Duquesne Professor to Develop a Public Safety Think Tank in Cooperation with Incarcerated Men
What would develop if police officers and men who are incarcerated gathered together to learn about and discuss the most important research on crime and public safety? Duquesne University Professor Norman Conti sees improved neighborhoods and more effective police departments as a result.
After all, many of the men in prison share at least one goal with police officers: the safety of their families, who often live in some of the most crime-ridden neighborhoods, Conti observed. The training program will be developed by a prison-based think tank composed of Inside-Out alumni, Duquesne students and incarcerated men.
Conti, associate professor of sociology and in the Graduate Center for Social and Public Policy, has led the area's Inside-Out program since 2007, taking freshmen into jail, then teaching traditional and incarcerated students together to enhance their learning.
He is planning to expand on this program by piloting a class of officers and incarcerated men, with students helping to facilitate learning.
"The Think Tank Initiative is based upon a philosophy of cooperation with rather than service to communities," Conti said. "It brings that philosophy into practice by facilitating a partnership between students with experience and interest in a particular service-learning area as well as members of the affected populations. What's most important about the think tank model is that it offers an outlet for the spirit of activism that often blooms over a semester in an Inside-Out course. Furthermore, it is an outlet that maintains the dialogue that Inside-Out is founded upon."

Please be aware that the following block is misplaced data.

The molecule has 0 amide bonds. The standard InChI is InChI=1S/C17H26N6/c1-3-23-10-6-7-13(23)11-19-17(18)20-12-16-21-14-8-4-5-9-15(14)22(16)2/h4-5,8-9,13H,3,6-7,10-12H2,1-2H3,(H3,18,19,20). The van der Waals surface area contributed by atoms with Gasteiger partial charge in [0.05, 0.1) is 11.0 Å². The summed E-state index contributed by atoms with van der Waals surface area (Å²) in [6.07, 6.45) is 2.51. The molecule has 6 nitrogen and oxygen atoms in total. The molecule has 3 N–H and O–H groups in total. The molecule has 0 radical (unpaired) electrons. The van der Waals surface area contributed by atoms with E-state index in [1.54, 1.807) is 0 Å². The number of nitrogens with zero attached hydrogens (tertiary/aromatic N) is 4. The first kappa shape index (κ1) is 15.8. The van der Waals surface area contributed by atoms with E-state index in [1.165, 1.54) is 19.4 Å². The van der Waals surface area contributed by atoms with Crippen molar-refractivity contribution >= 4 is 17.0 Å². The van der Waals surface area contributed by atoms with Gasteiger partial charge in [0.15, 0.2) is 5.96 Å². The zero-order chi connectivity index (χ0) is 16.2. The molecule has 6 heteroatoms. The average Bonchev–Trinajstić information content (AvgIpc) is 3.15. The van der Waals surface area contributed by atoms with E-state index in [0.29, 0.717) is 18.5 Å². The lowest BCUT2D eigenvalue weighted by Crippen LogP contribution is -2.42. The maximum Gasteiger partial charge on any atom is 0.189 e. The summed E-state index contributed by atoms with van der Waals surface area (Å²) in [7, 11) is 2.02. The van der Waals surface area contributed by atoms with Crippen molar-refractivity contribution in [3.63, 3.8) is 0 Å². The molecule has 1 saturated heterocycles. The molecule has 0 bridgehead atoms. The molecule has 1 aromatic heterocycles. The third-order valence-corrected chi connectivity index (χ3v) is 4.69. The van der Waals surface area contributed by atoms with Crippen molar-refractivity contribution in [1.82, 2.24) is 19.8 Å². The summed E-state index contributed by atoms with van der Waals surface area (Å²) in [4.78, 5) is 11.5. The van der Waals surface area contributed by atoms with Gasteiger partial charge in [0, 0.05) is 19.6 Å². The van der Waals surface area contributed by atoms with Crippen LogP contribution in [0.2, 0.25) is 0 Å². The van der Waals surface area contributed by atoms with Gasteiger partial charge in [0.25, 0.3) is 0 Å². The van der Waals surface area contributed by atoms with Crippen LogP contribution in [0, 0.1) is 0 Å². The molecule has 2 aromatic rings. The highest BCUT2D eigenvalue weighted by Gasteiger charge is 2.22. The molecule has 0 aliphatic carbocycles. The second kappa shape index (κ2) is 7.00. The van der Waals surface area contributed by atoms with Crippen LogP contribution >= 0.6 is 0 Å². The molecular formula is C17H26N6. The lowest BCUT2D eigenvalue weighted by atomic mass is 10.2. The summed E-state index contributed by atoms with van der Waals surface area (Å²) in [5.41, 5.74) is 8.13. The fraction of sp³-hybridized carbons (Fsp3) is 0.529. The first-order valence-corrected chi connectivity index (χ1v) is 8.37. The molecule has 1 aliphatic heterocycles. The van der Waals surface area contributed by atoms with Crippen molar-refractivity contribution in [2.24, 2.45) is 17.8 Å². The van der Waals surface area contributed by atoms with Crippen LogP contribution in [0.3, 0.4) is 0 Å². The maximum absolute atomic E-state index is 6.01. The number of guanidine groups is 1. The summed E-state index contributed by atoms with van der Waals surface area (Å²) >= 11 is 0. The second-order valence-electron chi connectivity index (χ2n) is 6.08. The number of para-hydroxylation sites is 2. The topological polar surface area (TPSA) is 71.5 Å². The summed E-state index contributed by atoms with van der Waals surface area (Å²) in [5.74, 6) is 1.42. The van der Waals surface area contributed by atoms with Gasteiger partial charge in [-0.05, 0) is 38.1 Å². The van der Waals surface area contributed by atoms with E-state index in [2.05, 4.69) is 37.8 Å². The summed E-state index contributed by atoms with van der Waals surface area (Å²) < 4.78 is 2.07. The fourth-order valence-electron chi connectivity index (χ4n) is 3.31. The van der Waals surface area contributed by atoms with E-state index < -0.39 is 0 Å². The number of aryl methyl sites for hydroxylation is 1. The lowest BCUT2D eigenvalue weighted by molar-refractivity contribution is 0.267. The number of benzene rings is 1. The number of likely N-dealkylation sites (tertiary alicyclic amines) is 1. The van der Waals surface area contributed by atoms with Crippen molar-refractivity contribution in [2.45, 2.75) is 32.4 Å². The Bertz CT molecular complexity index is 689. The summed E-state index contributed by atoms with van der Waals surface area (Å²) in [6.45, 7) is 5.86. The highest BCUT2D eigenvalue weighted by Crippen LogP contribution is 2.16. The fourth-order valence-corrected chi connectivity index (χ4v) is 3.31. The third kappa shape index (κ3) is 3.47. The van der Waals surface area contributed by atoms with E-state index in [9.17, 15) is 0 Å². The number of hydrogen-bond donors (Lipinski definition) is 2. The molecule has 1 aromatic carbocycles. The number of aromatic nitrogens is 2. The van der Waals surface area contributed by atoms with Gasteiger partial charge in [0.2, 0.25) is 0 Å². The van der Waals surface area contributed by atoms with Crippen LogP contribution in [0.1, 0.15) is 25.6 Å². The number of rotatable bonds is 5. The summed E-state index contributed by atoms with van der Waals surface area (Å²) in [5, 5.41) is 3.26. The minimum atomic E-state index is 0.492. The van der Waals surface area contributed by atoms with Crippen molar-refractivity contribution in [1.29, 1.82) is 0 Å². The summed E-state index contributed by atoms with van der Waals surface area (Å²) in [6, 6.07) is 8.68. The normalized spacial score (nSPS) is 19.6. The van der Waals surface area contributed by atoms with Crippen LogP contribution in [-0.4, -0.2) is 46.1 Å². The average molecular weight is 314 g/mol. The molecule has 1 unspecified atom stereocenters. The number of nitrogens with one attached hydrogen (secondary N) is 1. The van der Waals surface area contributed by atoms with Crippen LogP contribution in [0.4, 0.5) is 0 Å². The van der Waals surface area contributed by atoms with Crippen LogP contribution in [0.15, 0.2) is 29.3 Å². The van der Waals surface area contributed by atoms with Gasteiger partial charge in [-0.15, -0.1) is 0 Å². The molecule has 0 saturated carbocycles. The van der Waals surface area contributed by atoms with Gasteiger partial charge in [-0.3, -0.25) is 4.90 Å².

To move this initiative forward, Conti recently received the University's 2013 Gaultier Faculty Fellowship. Through the fellowship, he will work to increase the sustainability and generation of student-led research based upon service-learning projects. Using this model, Conti will develop an ongoing service-learning project, then produce a guide for other faculty to develop their own collaborative think tanks.
The fellowship is named after the Rev. Mathurin Gaultier, C.S.Sp, a professor of moral theology at Seminaire du Saint Esprit and later assistant general of the Spiritan congregation that founded Duquesne.
Founded in 1878, Duquesne is consistently ranked among the nation's top Catholic research universities for its award-winning faculty and tradition of academic excellence. The University is nationally ranked by U.S. News and World Report and the Princeton Review for its rich academic programs in nine schools of study for nearly 10,000 graduate and undergraduate students, and by the Washington Monthly for service and contributing to students' social mobility. Duquesne is a member of the U.S. President's Higher Education Community Service Honor Roll with Distinction for its contributions to Pittsburgh and communities around the globe. The U.S. Environmental Protection Agency and the Princeton Review's Guide to Green Colleges acknowledge Duquesne's commitment to sustainability.